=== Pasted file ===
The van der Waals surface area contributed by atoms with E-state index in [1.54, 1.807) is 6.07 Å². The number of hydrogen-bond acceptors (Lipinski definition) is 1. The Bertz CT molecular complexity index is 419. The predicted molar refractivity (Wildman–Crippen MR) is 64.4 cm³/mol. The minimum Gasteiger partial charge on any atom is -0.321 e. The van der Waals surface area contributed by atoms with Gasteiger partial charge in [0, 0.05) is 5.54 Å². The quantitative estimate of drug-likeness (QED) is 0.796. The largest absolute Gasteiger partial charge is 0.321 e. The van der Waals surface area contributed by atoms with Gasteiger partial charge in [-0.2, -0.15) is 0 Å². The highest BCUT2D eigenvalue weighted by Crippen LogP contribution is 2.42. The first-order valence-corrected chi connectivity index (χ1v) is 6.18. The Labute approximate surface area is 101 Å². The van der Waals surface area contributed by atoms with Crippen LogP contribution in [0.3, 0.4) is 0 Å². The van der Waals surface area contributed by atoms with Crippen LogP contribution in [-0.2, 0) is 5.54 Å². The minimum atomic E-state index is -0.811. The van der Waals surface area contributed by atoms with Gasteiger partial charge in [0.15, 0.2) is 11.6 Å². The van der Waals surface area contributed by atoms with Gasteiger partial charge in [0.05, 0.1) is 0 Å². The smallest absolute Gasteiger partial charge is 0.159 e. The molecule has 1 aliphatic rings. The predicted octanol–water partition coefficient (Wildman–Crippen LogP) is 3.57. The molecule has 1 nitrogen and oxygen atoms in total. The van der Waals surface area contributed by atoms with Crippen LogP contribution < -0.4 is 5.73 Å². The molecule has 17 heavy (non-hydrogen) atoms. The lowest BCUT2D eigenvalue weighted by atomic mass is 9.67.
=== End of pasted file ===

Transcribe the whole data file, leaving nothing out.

The van der Waals surface area contributed by atoms with E-state index in [1.54, 1.807) is 6.07 Å². The number of hydrogen-bond acceptors (Lipinski definition) is 1. The Bertz CT molecular complexity index is 419. The predicted molar refractivity (Wildman–Crippen MR) is 64.4 cm³/mol. The minimum Gasteiger partial charge on any atom is -0.321 e. The van der Waals surface area contributed by atoms with Gasteiger partial charge in [0, 0.05) is 5.54 Å². The quantitative estimate of drug-likeness (QED) is 0.796. The largest absolute Gasteiger partial charge is 0.321 e. The van der Waals surface area contributed by atoms with Gasteiger partial charge in [-0.2, -0.15) is 0 Å². The highest BCUT2D eigenvalue weighted by Crippen LogP contribution is 2.42. The first-order valence-corrected chi connectivity index (χ1v) is 6.18. The Labute approximate surface area is 101 Å². The van der Waals surface area contributed by atoms with Crippen LogP contribution in [0.3, 0.4) is 0 Å². The van der Waals surface area contributed by atoms with Crippen LogP contribution in [-0.2, 0) is 5.54 Å². The minimum atomic E-state index is -0.811. The van der Waals surface area contributed by atoms with Gasteiger partial charge in [0.15, 0.2) is 11.6 Å². The van der Waals surface area contributed by atoms with Gasteiger partial charge in [0.05, 0.1) is 0 Å². The smallest absolute Gasteiger partial charge is 0.159 e. The molecule has 1 aliphatic rings. The predicted octanol–water partition coefficient (Wildman–Crippen LogP) is 3.57. The molecule has 1 nitrogen and oxygen atoms in total. The van der Waals surface area contributed by atoms with Crippen LogP contribution < -0.4 is 5.73 Å². The molecule has 17 heavy (non-hydrogen) atoms. The lowest BCUT2D eigenvalue weighted by atomic mass is 9.67.